Hi, Lynn. You wrote:

we sometimes have 3 tables and are discussing how to rotate half way through our afternoon play time of 3 hours.
Still? You wrote me about that last November. You still haven't figured out something?

What is the best way to have 2 players move from each of 3 tables?
How should I know? This is a tournament organizer question, and I'm no tournament organizer (I never wanted to be, and I don't want ever to be).

My idea is to have each of the highest roller players move to a different table so they are not again playing together. So one of the 2 from table 1 goes table 2 and one goes to table 3. Next one of the 2 from table 2 goes to table 1 and one goes to table 3 and finally one from table 3 goes to table 1 and other one goes to table 2. Does that make sense to you?
No. I lost track after "one of the 2 from table 1 goes table 2". I had to draw a picture.

Wonder if it would be too confusing for players?
You mean you're not going to direct the traffic? If you don't draw them a picture and/or if you don't explain it clearly, then of course it'll be confusing. Just walk them through it. Also, your scheme doesn't say which of 2 tables one player should move to. Should they flip a coin? Does winner of the toss get to decide which of 2 tables she'd rather go to?

May the tiles be with you.
Tom Sloper

Creator of the weekly Mah-Jongg column and the Mah-Jongg FAQs -- donations appreciated.
Author of "The Red Dragon & The West Wind," the definitive book on Mah-Jongg East & West.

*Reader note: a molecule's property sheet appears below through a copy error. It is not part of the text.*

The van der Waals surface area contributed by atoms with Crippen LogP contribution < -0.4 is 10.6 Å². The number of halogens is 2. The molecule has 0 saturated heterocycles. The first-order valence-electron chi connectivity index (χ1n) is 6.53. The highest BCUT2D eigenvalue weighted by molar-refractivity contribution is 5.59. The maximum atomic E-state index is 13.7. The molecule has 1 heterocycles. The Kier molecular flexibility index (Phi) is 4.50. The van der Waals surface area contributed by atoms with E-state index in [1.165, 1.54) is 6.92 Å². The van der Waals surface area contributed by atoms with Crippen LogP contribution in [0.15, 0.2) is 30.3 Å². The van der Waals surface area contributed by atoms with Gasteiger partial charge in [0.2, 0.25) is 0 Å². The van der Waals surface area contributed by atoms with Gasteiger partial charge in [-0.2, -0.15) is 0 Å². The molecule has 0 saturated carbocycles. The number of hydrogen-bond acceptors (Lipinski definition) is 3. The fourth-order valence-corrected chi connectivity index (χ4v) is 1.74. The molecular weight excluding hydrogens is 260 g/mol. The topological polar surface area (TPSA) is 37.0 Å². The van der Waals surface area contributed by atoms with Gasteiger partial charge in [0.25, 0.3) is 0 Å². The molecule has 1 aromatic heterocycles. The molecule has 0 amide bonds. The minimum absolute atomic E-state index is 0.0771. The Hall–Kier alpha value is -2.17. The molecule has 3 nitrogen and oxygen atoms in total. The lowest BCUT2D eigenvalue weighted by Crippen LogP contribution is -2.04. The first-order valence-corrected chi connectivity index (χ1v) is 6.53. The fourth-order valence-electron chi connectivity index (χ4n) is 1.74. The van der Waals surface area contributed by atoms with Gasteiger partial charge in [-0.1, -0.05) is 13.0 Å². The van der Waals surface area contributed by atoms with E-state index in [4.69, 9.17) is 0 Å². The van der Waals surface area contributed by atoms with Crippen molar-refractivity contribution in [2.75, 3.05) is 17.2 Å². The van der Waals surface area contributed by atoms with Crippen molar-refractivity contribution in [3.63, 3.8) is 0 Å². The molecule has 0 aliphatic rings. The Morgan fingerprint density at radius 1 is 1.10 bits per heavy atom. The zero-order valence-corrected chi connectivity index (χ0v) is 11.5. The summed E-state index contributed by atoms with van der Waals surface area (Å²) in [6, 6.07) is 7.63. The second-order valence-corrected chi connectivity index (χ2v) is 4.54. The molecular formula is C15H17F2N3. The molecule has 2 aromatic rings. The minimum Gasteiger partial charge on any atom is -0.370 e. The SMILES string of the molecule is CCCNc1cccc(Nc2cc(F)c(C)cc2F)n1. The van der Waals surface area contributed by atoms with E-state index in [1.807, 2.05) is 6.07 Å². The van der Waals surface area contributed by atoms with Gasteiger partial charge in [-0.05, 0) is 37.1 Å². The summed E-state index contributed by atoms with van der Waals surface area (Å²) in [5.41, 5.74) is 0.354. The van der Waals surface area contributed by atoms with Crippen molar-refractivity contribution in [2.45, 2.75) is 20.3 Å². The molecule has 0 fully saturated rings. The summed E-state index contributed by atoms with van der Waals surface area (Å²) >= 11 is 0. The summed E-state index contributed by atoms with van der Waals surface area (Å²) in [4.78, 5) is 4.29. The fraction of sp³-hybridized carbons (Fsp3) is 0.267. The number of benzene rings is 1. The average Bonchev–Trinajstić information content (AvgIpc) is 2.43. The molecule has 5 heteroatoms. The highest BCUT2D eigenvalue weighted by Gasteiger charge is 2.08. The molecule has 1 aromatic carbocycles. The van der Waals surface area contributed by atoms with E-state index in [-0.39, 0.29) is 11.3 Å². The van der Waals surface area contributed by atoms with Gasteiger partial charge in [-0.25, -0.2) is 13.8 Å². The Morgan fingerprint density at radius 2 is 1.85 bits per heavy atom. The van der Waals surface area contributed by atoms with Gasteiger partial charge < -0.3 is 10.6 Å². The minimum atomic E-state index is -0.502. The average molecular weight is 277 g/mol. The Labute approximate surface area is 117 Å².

Los Angeles, California, USA
January 25, 2014


How do you determine rotation, part 4

> From: Lynn P
> Sent: Sunday, November 10, 2013 6:01 PM
> Subject: Mah-Jongg Q+A
> My mah-jongg question or comment is: RE: Q & A of Lynn P. on 11/9 about table rotation with 3 tables. No ,Tom I never complained about your showing other people’s Mah Jongg Sets in the past. In fact, I rather liked seeing them and reading the descriptions but I guess being sick with limited time at computer, I would have rather read Q & A. Amazing how many different kinds of MJ sets there are. One of the older ladies in our Friday Mah Jongg group has a very old set that we use. Pictures on the tiles are sometimes hard to distinguish especially since we only play at her house every 12 weeks or more depending on our schedule. I emailed your reply to my to fellow Mah Jongg players and I do think my idea, when playing with 3 tables, of having one whole table rotate to the other two is less time consuming than having 2 players at the 3 tables decide where they will move-sort of like playing Bunco where the hardest thing to do is to remember which table you are supposed to move to!!! I am missing my 2 Mah Jongg games this week because of doctor’s appointment for hubby and me so will be going over your strategy columns each night. Great teaching method. My new closing line to my fellow Mah Jong players is, “May the tiles and jokers be with you as long as you are not at my table!” Lynn P.

Hi Lynn,
Sorry for ranting, then! Keep on enjoying mah-jongg.
May the tiles be with you.
Tom Sloper

Creator of
the weekly Mah-Jongg column and the Mah-Jongg FAQs -- donations appreciated.